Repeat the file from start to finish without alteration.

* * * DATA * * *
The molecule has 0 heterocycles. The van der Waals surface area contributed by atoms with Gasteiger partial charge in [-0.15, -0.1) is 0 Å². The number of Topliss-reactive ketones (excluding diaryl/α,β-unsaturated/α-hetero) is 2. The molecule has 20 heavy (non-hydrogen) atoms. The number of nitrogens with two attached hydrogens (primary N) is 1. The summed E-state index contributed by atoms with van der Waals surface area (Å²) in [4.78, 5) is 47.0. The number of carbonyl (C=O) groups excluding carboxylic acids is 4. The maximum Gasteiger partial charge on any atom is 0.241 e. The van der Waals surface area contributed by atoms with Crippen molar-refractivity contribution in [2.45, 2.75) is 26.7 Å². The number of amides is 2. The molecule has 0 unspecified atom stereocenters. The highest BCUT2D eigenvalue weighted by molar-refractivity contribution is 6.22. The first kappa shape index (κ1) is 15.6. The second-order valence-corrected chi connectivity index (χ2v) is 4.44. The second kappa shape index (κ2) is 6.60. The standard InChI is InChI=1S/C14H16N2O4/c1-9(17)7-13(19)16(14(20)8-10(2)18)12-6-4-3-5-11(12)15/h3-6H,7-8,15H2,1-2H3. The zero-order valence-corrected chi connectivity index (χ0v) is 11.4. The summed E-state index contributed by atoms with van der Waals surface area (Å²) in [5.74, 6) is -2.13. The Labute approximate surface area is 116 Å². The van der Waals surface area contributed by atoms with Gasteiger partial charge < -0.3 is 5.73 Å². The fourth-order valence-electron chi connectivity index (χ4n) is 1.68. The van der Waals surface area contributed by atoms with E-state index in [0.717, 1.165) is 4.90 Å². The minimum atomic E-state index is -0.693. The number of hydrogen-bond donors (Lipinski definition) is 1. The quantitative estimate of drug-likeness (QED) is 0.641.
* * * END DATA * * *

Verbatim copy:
The molecule has 0 heterocycles. The van der Waals surface area contributed by atoms with Gasteiger partial charge in [-0.15, -0.1) is 0 Å². The number of Topliss-reactive ketones (excluding diaryl/α,β-unsaturated/α-hetero) is 2. The molecule has 20 heavy (non-hydrogen) atoms. The number of nitrogens with two attached hydrogens (primary N) is 1. The summed E-state index contributed by atoms with van der Waals surface area (Å²) in [4.78, 5) is 47.0. The number of carbonyl (C=O) groups excluding carboxylic acids is 4. The maximum Gasteiger partial charge on any atom is 0.241 e. The van der Waals surface area contributed by atoms with Crippen molar-refractivity contribution in [2.45, 2.75) is 26.7 Å². The number of amides is 2. The molecule has 0 unspecified atom stereocenters. The highest BCUT2D eigenvalue weighted by molar-refractivity contribution is 6.22. The first kappa shape index (κ1) is 15.6. The second-order valence-corrected chi connectivity index (χ2v) is 4.44. The second kappa shape index (κ2) is 6.60. The standard InChI is InChI=1S/C14H16N2O4/c1-9(17)7-13(19)16(14(20)8-10(2)18)12-6-4-3-5-11(12)15/h3-6H,7-8,15H2,1-2H3. The zero-order valence-corrected chi connectivity index (χ0v) is 11.4. The summed E-state index contributed by atoms with van der Waals surface area (Å²) in [5.74, 6) is -2.13. The Labute approximate surface area is 116 Å². The van der Waals surface area contributed by atoms with Gasteiger partial charge < -0.3 is 5.73 Å². The fourth-order valence-electron chi connectivity index (χ4n) is 1.68. The van der Waals surface area contributed by atoms with E-state index in [0.717, 1.165) is 4.90 Å². The minimum atomic E-state index is -0.693. The number of hydrogen-bond donors (Lipinski definition) is 1. The quantitative estimate of drug-likeness (QED) is 0.641.